Because of the weak evidence and the potential for serious side effects from some of these drugs, the UK National Institute for Health and Clinical Excellence (NICE) recommends 2009 clinical guideline for the treatment and management of BPD: "Drug treatment should not be specific to borderline personality disorders or used for individual symptoms or behavior related to the disorder ". "However, drug treatment can be considered in the treatment of comorbid conditions." They propose a "review of treatment for people with borderline personality disorder who have no diagnosed comorbid mental or physical illness and who are currently being prescribed with the aim of reducing and stopping unnecessary drug treatments".
Over the past two decades, many psychiatrists, psychologists, and other mental health professionals have incorporated mindfulness meditation training into their psychotherapy practice. Mindfulness meditation has been used to help treat or improve the symptoms of disorders such as major depressive disorder, chronic pain, generalized anxiety disorder, and borderline personality disorder, and research has found mindfulness-based therapy to be effective to be especially for reducing anxiety, depression and stress.
Mindfulness meditation has been defined as "paying attention in a certain way: on purpose, in the present moment, and without prejudice".
People with BPD occasionally make extensive use of mental health services. In a survey, they made up about 20 percent of psychiatric hospital stays. The majority of patients with BPD continue to receive outpatient treatment for years, but the number of more restrictive and costly forms of treatment, such as B. inpatient admission, decreases over time. The experience of the services varies. Assessing the risk of suicide can be challenging for clinicians, and patients themselves tend to underestimate the lethality of self-harming behavior. People with BPD usually have a chronically increased risk of suicide well above that of the general public and a history of multiple attempts in times of crisis. About half of all suicides meet the criteria for a personality disorder. Borderline personality disorder remains the most commonly associated personality disorder with suicide.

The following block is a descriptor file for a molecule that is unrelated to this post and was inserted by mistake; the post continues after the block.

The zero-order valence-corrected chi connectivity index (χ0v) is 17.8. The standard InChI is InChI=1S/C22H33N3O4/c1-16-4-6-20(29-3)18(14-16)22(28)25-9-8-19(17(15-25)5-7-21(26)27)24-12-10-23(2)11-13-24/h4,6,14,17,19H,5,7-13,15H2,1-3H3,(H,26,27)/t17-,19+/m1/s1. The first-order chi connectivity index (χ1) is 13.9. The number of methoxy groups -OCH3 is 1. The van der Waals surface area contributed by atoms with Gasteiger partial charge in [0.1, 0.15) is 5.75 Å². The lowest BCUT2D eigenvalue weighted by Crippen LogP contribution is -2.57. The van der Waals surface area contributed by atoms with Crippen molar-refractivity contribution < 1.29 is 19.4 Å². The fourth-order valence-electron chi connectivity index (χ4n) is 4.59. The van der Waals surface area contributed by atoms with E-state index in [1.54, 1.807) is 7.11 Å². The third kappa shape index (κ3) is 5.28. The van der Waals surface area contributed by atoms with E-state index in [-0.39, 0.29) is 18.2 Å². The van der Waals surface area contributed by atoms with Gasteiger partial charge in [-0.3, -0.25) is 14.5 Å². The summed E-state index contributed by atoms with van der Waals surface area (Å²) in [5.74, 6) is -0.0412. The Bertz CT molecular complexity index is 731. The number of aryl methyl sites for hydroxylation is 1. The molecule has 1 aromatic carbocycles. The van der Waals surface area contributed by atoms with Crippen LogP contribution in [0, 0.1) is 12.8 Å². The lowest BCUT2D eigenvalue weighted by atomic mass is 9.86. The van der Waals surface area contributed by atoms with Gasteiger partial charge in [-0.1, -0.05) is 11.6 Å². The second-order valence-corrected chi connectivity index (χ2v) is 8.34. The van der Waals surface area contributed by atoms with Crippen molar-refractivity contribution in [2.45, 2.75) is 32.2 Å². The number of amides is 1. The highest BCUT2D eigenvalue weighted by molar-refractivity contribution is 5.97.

With treatment, the majority of people with BPD can find relief from painful symptoms and achieve remission, defined as consistent symptom relief for at least two years. A longitudinal study examining the symptoms of BPD patients found that 34.5% achieved remission within two years of starting the study. 49.4% had achieved remission within four years and 68.6% within six years. At the end of the study, 73.5% of the participants were in remission. In addition, only 5.9% of those affected recovered from the symptoms. A later study found that 86% of patients had permanent and stable recovery from symptoms ten years after the start of the study (while in hospital).
Contrary to popular belief, a cure for BPD is not only possible, but also common for people with the most severe symptoms. However, it is important to note that this high rate of pain relief has only been seen in those treated in some form.
The patient's personality can play an important role during the therapeutic process, which leads to better clinical outcomes. Recent research has shown that BPD patients with higher tolerability of traits who undergo dialectical behavior therapy (DBT) have better clinical outcomes than other patients who either have low agreeability or are not treated with DBT. It should be noted, however, that the primary DBT workbook is people who e.g. B. for the purpose of emotional liberation from fears, advises to draw with red fingernail polish on the arms and after drying with a black felt pen over the dried "blood" (, page 13). DBT has earned its shaky reputation well.
This connection was mediated through the strength of a working partnership between patient and therapist; That is, more pleasant patients developed stronger working alliances with their therapists, which in turn led to better clinical outcomes.
In addition to healing stressful symptoms, BPD patients also achieve a high level of psychosocial functioning. A longitudinal study that looked at the social and professional skills of participants with BPD found that six years after diagnosis, 56% of participants functioned well in work and social settings, compared with 26% of participants when they were first diagnosed were. Work performance was also generally lower compared to other personality disorders. Those whose symptoms were significantly more likely to have good relationships with a romantic partner and at least one parent, good performance at work and school, a sustainable work and school history, and good overall psychosocial functioning.
The prevalence of BPD is initially estimated to be 1 to 2 percent of the total population and three times more common in women than in men. However, the lifetime prevalence of BPD in a 2008 study was 5.9% of the total population, which occurred in 5.6% of men and 6.2% of women. The difference in rates between men and women in this study was not found to be statistically significant.